By Dialogo November 07, 2011 Brazil’s defense industry — the largest of any Latin American nation — could double in size over the next 10 years, thanks to a new fiscal policy proposed by President Dilma Rousseff. That policy will soon provide tax breaks to Brazilian defense manufacturers, giving them lucrative incentives to make new investments and acquisitions. As a result, thousands of new defense-related jobs are likely to be created. This initiative responds to Brazil’s national defense strategy and dovetails with the country’s industrial, technological and economic development plans. On Sep. 29, the president signed a provisional measure that exempts the defense sector from paying the industrialized products tax (IPI), the social security tax (Cofins) and the Social Integration Program tax (PIS) for five years. This could translate into savings of 30 percent for defense companies. It’s a relief for business executives who rank the tax burden along with poor infrastructure as the top impediments to growth. “These measures are important to promote the defense sector, because the industry lacks adequate conditions for domestic enterprises to compete with foreign companies inside and outside Brazil,” explained Armando Lemos, technical director for the São Paulo-based Brazilian Association of Manufacturers of Materials for Defense and Security (ABIMDE). The measure is expected to generate 23,000 direct and 90,000 indirect jobs. This would nearly double the defense sector’s current workforce of 25,000 direct and 100,000 indirect jobs, said Lemos. In all, 186 companies will benefit from the program, including industry leaders Avibras (aerospace), Embraer (aircraft), Helibras (helicopters) and Odebrecht Defesa (technology). “While the measure is still pending formal implementation, it will define the registration criteria for strategic defense companies and detail the specific tax regime that will apply to them,” said Lemos. The 2008 National Defense Strategy document, published during the presidency of Luiz Inácio Lula da Silva and devised by former Defense Minister Nelson Jobim, was a major milestone for Brazil’s defense establishment after years of neglect following the country’s return to democracy. One of its primary missions was to resuscitate the largely abandoned defense industry and turn it into an efficient, competitive business capable of contributing to Brazil’s international prestige and economic growth. “Brazil’s defense requires the reorganization of the national defense industry,” the document explicitly states. A guideline set forth by the report to achieve this reorganization highlights the need for independent technological capacity through international partnerships — as well as the importance of subordinating commercial considerations to so-called strategic imperatives, such as a special legal, regulatory and taxation regime for the defense industry. Since the document’s publication, technology transfer arrangements have been made between Embraer and overseas suppliers to produce the KC-390 military transport aircraft. Brazil´s cooperation with France to build four conventional submarines and one nuclear submarine also includes a similar technology transfer agreement. A key pillar of Brazil’s new strategy is to bolster its defense industry, thereby ensuring that equipment needs are met by domestic companies capable of competing in external markets. That would guarantee economies of scale for production. “Whether owing to the size of our territory or our borders, or to the fact that our country has been blessed with enormous wealth, we need this industry because it is strategic for our sovereignty,” Rousseff said following the announcement of tax breaks for the sector. The defense industry is not alone in receiving preferential treatment. Last August, Rousseff announced the Bigger Brazil Plan (Plano Brasil Maior) aimed at protecting domestic manufacturers from increased Asian competition and a rising currency. The pilot program supports the production of clothing, shoemaking, furniture and software by offering $16 billion in tax breaks to support innovation, investment, productivity, foreign trade, human capital, sustainable production, and small and medium size companies in these sectors. In essence, the plan puts homegrown innovation and value-added production at the forefront and aims to make Brazilian companies more cost-competitive globally. “We need to develop technology in Brazil in order to add even more value to our industrial production by reducing costs through tax reductions and by minimizing bureaucracy,” said Labor Party Sen. Acir Gurgacz, in arguments shortly before the plan’s passage in August. Brazilian defense companies already receive some direct financial support from the federal government. For example, Optovac, which created a uranium valve for Brazil’s future nuclear submarine, counts on resources from the São Paulo State Research Foundation as well as FINEP, an agency of the Ministry of Science and Technology. According to the 2008 National Defense Strategy, the largest industrial projects of Brazil’s armed forces will require investments of at least $40 billion. Addressing all military needs expands the total to about $120 billion, said ABIMDE’s president, Orlando José Ferreira Neto. Brazil’s ambitious goals appear achievable. In 2010, the country was Latin America’s highest defense spender at $33.5 billion, and the only one in the region to rank among the world’s top 15 spenders, according to the Swedish research center SIPRI. The new fiscal incentives will help free up even more capital for investments in this sector.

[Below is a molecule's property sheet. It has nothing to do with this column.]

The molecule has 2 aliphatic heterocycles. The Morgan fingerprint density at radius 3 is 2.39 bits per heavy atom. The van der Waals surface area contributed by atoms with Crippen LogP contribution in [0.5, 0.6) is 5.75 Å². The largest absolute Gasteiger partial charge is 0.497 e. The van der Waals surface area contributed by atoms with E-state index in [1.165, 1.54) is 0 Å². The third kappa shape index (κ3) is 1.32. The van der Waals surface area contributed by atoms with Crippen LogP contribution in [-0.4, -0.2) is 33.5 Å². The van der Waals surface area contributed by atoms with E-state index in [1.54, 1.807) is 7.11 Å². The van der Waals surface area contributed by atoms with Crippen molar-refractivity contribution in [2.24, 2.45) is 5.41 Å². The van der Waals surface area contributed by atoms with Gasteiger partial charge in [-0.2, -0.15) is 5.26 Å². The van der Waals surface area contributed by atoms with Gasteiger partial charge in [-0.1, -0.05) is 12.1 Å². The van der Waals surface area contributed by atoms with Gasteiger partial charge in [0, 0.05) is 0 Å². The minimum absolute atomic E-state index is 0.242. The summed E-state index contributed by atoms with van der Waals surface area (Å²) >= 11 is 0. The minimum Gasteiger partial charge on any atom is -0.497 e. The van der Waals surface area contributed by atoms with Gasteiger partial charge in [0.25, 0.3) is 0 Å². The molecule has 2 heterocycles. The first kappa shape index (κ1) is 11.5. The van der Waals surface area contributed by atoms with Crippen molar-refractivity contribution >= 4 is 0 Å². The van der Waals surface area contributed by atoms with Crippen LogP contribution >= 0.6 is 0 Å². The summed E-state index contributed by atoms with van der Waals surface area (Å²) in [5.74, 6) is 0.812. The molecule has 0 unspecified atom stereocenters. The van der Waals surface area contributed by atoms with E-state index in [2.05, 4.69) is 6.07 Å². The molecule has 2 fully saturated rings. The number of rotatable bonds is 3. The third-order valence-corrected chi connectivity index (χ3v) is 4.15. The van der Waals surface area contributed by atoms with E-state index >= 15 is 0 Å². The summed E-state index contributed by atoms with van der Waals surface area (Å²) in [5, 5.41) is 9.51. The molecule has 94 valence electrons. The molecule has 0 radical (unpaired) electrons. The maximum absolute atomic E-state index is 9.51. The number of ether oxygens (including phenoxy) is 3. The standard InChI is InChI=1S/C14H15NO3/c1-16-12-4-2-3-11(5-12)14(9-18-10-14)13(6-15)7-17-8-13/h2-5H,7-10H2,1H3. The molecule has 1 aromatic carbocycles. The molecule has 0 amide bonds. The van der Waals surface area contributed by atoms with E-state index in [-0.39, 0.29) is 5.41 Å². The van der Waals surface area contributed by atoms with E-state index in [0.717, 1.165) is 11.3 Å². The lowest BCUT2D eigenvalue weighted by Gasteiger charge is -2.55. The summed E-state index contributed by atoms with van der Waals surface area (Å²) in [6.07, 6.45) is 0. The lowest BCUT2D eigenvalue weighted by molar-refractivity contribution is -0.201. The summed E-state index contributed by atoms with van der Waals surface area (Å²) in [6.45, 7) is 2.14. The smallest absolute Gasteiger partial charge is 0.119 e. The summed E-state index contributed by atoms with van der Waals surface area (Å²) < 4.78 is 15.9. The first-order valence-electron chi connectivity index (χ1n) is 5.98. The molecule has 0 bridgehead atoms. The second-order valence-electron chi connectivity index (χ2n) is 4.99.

By Dialogo November 20, 2012 Ten Venezuelan nationals pretending to be the Olympic weightlifting team were arrested with liquid cocaine capsules in their stomachs at Ezeiza International Airport in Buenos Aires, before flying to Europe, reported airport officials on November 17. The fake Venezuelan athletes were about to board a flight on TAM airlines with a stopover in Brazil, and Lisbon as the final destination on November 15, when they were arrested after getting full body scans. The procedure detected that they had swallowed capsules of cocaine, for which they were arrested by the airport’s Security Police and brought to Buenos Aires’s 8th Criminal Economic Court. Linked to the same case, three Dominican nationals were arrested in two raids at a hotel and an apartment in Buenos Aires, the source specified to the official news agency Telam. The investigation started last July, after it was reported that a Venezuelan individual, who allegedly headed a Venezuelan organization devoted to trading illegal drugs, was engaged in the sale of prohibited drugs and culminated in the operation on November 15, stated the source.